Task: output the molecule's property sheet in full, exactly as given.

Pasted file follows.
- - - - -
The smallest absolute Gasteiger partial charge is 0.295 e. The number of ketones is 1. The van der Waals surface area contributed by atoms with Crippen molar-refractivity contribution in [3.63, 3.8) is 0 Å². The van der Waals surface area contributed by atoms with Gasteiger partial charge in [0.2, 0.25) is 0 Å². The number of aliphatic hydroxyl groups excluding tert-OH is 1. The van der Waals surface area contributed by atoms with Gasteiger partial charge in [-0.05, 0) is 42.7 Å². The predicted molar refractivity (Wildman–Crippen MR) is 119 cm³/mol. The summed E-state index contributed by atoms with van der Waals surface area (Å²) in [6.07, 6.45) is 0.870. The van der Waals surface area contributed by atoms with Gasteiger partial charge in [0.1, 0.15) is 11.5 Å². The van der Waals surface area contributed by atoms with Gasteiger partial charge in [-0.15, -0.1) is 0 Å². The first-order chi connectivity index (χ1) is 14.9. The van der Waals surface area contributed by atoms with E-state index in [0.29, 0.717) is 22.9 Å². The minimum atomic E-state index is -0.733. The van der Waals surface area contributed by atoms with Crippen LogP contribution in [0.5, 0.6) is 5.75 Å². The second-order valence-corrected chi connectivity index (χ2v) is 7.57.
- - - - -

The smallest absolute Gasteiger partial charge is 0.295 e. The number of ketones is 1. The van der Waals surface area contributed by atoms with Crippen molar-refractivity contribution in [3.63, 3.8) is 0 Å². The van der Waals surface area contributed by atoms with Gasteiger partial charge in [0.2, 0.25) is 0 Å². The number of aliphatic hydroxyl groups excluding tert-OH is 1. The van der Waals surface area contributed by atoms with Gasteiger partial charge in [-0.05, 0) is 42.7 Å². The predicted molar refractivity (Wildman–Crippen MR) is 119 cm³/mol. The summed E-state index contributed by atoms with van der Waals surface area (Å²) in [6.07, 6.45) is 0.870. The van der Waals surface area contributed by atoms with Gasteiger partial charge in [0.1, 0.15) is 11.5 Å². The van der Waals surface area contributed by atoms with Gasteiger partial charge in [-0.15, -0.1) is 0 Å². The first-order chi connectivity index (χ1) is 14.9. The van der Waals surface area contributed by atoms with E-state index in [0.29, 0.717) is 22.9 Å². The minimum atomic E-state index is -0.733. The van der Waals surface area contributed by atoms with Crippen LogP contribution in [0.5, 0.6) is 5.75 Å². The second-order valence-corrected chi connectivity index (χ2v) is 7.57.